A secondary color can be featured with a primary color as an accent color. The primary color is still the dominant color but the secondary color is used in combination to draw attention.

Color proportions

A color proportion scale is a great way to demonstrate how much the colors should be used. This can be displayed in a circular diagram, rectangular layout, chart or in abstract shapes. The primary color is the largest color with the secondary color being a medium size and the tertiary color in the smallest form.
Here is the rule of thumb for showing color proportions:

  • 3 colors: primary color ½; 2 secondary colors ¼ = 50:25:25
  • 4 colors: 2 primary colors ⅓; secondary color ⅙; tertiary color 1/12 = 33:33:16:8

deBroome colors in a circular diagram

Color formats

Colors are communicated in all different types of formats depending on its purpose. Below are the most common color formats.

  • HEX: hexadecimal
  • RGB: Red, Green, Blue
  • CMYK: Cyan Magenta Yellow Key. Key is another term for black.
  • PMS: Pantone Matching System
  • NCS: Natural Color System
  • RAL: Imperial Commission for Delivery Terms and Quality Assurance (Translated from German: Reichs-Ausschuß für Lieferbedingungen und Gütesicherung )

HEX
HEX code is the key to unlock web and digital design like HTML, CSS and SCSS. Colors are represented in a 6 number and/or letters combination. For example, black is #000000 and white is #ffffff.

RGB
RGB is also for digital use including television. For this format, RGB combines red, green and blue to create a spectrum of colors. For this format, black is 0,0,0 and white is 256,256,256.

CMYK
For print use, CMYK is ideal. Tiny dots of cyan, magenta, yellow and black are overlapped to blend colors. Because of limitations with a printer, not all colors can be produced.
Black is represented as 0,0,0,100 and white is 0,0,0,0. For an even richer black, cyan and magenta can be added to 100% black, resulting in 50,50,0,100.

PMS
Recognizably referred as Pantone or Spot Colors, PMS is used for print and textile production. There are variations of Pantone depending on whether the paper is glossy or coated (Pantone C) and uncoated (Pantone U).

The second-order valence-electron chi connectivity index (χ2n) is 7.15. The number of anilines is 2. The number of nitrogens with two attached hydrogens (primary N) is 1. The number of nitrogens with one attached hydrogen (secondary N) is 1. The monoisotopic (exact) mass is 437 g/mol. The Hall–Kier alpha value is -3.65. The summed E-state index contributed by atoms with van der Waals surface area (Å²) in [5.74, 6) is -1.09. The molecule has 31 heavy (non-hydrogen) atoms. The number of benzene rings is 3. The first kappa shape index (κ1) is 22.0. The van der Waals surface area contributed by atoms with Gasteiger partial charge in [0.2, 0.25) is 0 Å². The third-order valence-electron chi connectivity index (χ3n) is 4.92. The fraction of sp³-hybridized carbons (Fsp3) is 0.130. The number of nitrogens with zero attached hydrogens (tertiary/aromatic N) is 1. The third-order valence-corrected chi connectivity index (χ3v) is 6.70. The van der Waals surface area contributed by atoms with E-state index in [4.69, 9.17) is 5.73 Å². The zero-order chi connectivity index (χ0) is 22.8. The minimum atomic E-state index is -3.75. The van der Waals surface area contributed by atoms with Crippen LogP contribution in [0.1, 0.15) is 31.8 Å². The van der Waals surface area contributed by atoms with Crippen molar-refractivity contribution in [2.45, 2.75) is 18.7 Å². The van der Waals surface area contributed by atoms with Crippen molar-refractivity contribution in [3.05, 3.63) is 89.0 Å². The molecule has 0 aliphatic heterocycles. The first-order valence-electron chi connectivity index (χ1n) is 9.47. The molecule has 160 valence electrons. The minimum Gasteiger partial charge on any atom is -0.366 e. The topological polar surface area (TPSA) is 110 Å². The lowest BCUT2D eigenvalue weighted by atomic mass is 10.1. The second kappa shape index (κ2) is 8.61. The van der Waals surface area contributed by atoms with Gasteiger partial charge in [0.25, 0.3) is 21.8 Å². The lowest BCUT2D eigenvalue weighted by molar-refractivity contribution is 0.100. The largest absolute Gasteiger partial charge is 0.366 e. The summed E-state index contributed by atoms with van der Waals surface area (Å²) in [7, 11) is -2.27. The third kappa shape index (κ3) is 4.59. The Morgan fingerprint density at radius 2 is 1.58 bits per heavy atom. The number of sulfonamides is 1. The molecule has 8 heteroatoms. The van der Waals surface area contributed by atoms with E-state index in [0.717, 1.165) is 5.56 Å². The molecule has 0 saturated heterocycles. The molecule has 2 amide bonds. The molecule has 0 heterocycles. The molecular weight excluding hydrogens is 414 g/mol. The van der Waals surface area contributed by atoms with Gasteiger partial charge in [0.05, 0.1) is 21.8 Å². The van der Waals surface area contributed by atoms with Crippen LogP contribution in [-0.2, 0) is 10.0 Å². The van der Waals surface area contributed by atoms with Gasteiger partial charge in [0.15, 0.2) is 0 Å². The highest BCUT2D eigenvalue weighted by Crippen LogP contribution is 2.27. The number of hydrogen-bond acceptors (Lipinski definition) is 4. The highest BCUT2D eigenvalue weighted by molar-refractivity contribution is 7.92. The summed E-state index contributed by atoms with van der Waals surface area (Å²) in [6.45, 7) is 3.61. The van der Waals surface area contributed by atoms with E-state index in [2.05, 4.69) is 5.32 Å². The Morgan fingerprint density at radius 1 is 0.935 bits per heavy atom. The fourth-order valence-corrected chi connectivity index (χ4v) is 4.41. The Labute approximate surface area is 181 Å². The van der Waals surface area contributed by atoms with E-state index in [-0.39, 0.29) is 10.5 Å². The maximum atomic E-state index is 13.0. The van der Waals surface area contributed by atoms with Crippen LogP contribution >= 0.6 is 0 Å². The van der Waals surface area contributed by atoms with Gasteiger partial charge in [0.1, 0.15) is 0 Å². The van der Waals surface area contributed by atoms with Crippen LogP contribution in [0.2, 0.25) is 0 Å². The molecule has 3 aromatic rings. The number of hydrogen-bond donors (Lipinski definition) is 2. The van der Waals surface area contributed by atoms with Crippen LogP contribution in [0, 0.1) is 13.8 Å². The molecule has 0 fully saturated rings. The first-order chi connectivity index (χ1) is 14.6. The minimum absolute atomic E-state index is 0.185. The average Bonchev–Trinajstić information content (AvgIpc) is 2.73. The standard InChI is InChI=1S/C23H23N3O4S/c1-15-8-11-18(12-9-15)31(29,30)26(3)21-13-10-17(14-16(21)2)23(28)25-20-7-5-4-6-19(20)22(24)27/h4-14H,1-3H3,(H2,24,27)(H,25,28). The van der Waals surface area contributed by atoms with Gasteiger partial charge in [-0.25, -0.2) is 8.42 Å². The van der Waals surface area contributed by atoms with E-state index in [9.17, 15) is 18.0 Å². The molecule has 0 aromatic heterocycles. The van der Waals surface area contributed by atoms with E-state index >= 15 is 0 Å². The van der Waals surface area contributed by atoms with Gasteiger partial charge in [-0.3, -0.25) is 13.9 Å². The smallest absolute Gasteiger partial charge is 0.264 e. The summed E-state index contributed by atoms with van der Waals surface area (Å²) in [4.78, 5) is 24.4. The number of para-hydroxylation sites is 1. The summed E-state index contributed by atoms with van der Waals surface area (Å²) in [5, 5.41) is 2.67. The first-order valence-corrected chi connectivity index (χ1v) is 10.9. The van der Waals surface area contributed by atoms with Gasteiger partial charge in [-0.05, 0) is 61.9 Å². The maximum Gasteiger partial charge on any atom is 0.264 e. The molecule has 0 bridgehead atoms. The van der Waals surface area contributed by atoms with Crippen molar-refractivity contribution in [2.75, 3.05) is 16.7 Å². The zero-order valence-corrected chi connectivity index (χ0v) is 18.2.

In standard Pantone, black is “PANTONE Black C”. A pure white is nonexistent as the creator assumes the image is printed on white paper.

NCS
Based on how the eye perceives color, NCS is used for paint. Since black is unnatural to the eye, there is not a pure black or white. However, a dark black is S 9000-N and light white is S 0300-N.

RAL
RAL is the standard color for tangible products used for varnish, powder coating and plastics in the trade, architecture and design industry. Jet black is RAL 9005 and pure white is RAL 9010.

Color swatches

Swatches are a predefined collection of colors that are easily accessible in media editing tools. In this case, it is a color palette file that includes all primary, secondary and other brand colors.
In particular, an Adobe Swatch Exchange file (.ase) is supported by InDesign, Illustrator and Photoshop. Within Adobe Photoshop, a Adobe Color (.aco) file can be created to collect different colors in HEX, RGB and CMYK color codes.

Do’s & Don’ts

Examples of how to and how not to use colors are shown in the Do’s & Don’ts section of the brand guidelines. This includes how to use colors against backgrounds, in combination of each other and text use.

deBroome Do & Don’t guidelines

Previous chapters

Stay tuned for upcoming chapters:

  • Chapter 4: Imagery
  • Chapter 5: Complementary design element
  • Chapter 6: Pictograms
  • Chapter 7: Digital design
  • Chapter 8: Print design
  • Chapter 9: Film guidelines
  • Chapter 10: Interior and architecture
  • Chapter 11: Written identity
  • Chapter 12: Brand strategies

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Danielle Wright

Danielle Wright

Danielle Wright is a project manager at deBroome, revolutionizing the way businesses manage their brand through digital brand portals.